“I’ll be extra careful,” Mirowen said, and this time she took his hand.  “You boys coming?”  The three fell in behind, though they did not appear happy about it.

The house, truly a Roman mansion, was not far.  It sat up on top of a small rise and overlooked the Appian way for a good distance in both directions, though it was far enough in the countryside to be out of sight from the city.  Some of the tenant houses could be seen in the distance, out by the fields, and the house had one great meadow nearby where horses grazed lazily in the sun. Everything about the place said money, lots of money.

“Wait.” Festuscato stopped them outside the main gate.  “Let me check your ears.”

“My ears?” Mirowen sounded curious, but bent down a little toward the boy.  He pushed her luxurious hair back just far enough to touch the tips of her ears before he spoke.

“Just want to be sure your glamour is good.  Can’t have an undisguised elf about the place.”  Mirowen said nothing.  Her eyes got big and then very narrow as she stared at Festuscato.  “Oh, I know an elf when I see one,” he said.  “You are much too beautiful for a human.”  Mirowen heard the compliment, but it felt confusing. She turned to look at the boys following, but they merely shrugged, like this was not even close to the first time Festuscato said something strange.

Mister March came to the door and took one look at Festuscato, mud and all, before he remarked. “You are a brave fellow.”

“Most of the staff is Celtic,” Festuscato ignored the man and talked to Mirowen.  “Mostly from Britain.”

Mirowen looked up and spoke in some strange language.  Mister March answered, and they began a spirited conversation. Festuscato stayed quiet, but he tried to follow what he could by the words he knew and the hand gestures.  It did him no good, but they were shortly interrupted in any case by a woman’s voice.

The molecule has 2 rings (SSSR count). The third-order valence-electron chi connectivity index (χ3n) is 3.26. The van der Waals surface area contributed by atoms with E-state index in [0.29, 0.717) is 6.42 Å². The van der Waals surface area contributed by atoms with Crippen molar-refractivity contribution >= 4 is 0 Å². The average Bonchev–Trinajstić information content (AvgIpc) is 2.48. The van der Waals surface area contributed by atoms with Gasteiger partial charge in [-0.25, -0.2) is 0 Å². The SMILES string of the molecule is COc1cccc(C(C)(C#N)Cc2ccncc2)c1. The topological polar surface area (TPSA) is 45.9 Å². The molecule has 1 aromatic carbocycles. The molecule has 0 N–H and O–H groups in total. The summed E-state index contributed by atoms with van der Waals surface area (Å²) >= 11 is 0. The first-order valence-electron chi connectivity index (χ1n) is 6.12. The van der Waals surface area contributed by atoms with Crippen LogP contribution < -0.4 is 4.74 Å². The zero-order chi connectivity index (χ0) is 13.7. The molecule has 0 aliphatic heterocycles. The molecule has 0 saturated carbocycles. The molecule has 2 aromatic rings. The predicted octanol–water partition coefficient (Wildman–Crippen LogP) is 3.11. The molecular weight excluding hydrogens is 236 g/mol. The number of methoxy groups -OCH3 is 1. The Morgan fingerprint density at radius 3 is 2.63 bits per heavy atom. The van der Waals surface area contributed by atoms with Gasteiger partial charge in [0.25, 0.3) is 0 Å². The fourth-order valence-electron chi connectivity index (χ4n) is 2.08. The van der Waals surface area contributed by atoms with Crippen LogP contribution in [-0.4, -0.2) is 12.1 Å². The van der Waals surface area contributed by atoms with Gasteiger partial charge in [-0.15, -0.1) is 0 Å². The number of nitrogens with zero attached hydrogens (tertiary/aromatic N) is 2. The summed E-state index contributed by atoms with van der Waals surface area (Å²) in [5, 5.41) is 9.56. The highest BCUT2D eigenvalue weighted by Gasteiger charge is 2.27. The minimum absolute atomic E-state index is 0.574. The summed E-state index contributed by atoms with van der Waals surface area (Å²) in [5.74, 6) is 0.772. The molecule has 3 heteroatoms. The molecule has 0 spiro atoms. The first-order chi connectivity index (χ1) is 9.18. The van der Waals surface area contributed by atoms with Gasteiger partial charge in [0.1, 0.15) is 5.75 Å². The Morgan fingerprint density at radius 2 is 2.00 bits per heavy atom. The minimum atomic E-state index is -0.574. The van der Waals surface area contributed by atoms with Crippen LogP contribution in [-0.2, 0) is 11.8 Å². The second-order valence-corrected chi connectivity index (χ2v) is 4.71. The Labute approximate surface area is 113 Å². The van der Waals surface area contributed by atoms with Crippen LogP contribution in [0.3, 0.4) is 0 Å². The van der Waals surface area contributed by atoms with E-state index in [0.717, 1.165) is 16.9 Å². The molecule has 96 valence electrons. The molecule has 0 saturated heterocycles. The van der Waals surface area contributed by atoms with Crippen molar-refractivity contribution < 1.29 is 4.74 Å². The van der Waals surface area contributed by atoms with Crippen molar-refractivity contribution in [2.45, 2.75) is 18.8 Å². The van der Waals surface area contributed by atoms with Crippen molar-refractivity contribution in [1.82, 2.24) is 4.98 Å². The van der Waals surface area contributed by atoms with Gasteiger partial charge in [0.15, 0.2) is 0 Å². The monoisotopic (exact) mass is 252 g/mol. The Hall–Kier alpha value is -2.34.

“March, what is it?”  At the sound of that voice, Festuscato inched over to hide behind Mirowen.

“A young lady come all the way from Britain to speak to Lord Lucius,” March said.  As the woman came to the door, she took one look at Festuscato and shouted.

“Festuscato Cassius Agitus!”  That was enough to scold the boy.  “Take your sandals off and try not to touch anything.”

“I found him hiding up an orange tree and thought you might like to have him back,” Mirowen smiled.

The woman gave Mirowen the once over and apparently approved of her dress and deportment, sure signs of wealth and good breeding.  Then she spoke over Mirowen’s head, it being two steps up to the door. “You boys better go home.  I am sure your mothers will not be pleased.”

“Yes, mum. Thank you.  Mum.”  The boys spouted and ran off as quick as they could toward the tenant houses.

“You are from Britain?” The woman asked.

“Mirowen,” Mirowen gave her name and a slight curtsey which seemed the most graceful thing Festuscato had ever seen.  “My father, King Macreedy sent me with a troop for my protection, but we were set upon by Goths just outside of Rome.  I alone escaped.  What you see is all that is left of my small fortune, that and a word for Senator Agitus, though my letters are stolen and I cannot say what my father may have written.”

Festuscato closed his mouth.  The lie was masterful, and the woman, Festuscato’s mother, responded perfectly. “Oh my poor dear, do come in.”

“I found her all alone, crying.”  Festuscato said the truth, but Mirowen’s look urged him to be quiet and his mother snapped at him.

“You need to strip and get in the bath this instant,” she said, before she added in a very soft voice.  “Come and tell my husband all about it.  He spent many years in Britain in service to Rome.  I am sure we can arrange to help you out.”

Festuscato barely got clean and out to dry himself when Mirowen came in and announced she was his new governess.  “I told them my father sent me away for my safety and it might mean my life to return home.  On the other hand, I have a younger brother I have watched, my own mother being gone, and I would not mind watching you.”  She came to dry his hair and whispered.  “I am a house elf, you know.”

Festuscato nodded, but he would have to think about it.  He would never be able to sneak off again.  She would hear his every move.  Then again, there might be some advantages to having a house elf as a governess, not the least in the way she might be able to teach him to lie expertly.